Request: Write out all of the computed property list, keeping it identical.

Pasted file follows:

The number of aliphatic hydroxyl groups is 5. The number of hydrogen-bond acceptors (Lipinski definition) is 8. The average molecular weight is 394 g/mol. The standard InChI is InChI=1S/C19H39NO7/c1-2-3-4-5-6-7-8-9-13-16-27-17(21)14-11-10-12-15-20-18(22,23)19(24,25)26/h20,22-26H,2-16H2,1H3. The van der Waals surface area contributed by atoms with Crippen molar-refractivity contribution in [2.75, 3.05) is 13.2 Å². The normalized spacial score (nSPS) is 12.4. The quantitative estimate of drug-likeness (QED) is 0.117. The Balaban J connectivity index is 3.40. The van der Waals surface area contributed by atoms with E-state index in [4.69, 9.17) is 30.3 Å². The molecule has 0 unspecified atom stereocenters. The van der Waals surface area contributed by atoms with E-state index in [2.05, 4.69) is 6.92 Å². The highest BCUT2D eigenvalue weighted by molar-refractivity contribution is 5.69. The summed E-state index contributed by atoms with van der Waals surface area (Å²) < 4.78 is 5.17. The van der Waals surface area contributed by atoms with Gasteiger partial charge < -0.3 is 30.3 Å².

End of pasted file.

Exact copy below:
The number of aliphatic hydroxyl groups is 5. The number of hydrogen-bond acceptors (Lipinski definition) is 8. The average molecular weight is 394 g/mol. The standard InChI is InChI=1S/C19H39NO7/c1-2-3-4-5-6-7-8-9-13-16-27-17(21)14-11-10-12-15-20-18(22,23)19(24,25)26/h20,22-26H,2-16H2,1H3. The van der Waals surface area contributed by atoms with Crippen molar-refractivity contribution in [2.75, 3.05) is 13.2 Å². The normalized spacial score (nSPS) is 12.4. The quantitative estimate of drug-likeness (QED) is 0.117. The Balaban J connectivity index is 3.40. The van der Waals surface area contributed by atoms with E-state index in [4.69, 9.17) is 30.3 Å². The molecule has 0 unspecified atom stereocenters. The van der Waals surface area contributed by atoms with E-state index in [2.05, 4.69) is 6.92 Å². The highest BCUT2D eigenvalue weighted by molar-refractivity contribution is 5.69. The summed E-state index contributed by atoms with van der Waals surface area (Å²) < 4.78 is 5.17. The van der Waals surface area contributed by atoms with Gasteiger partial charge < -0.3 is 30.3 Å².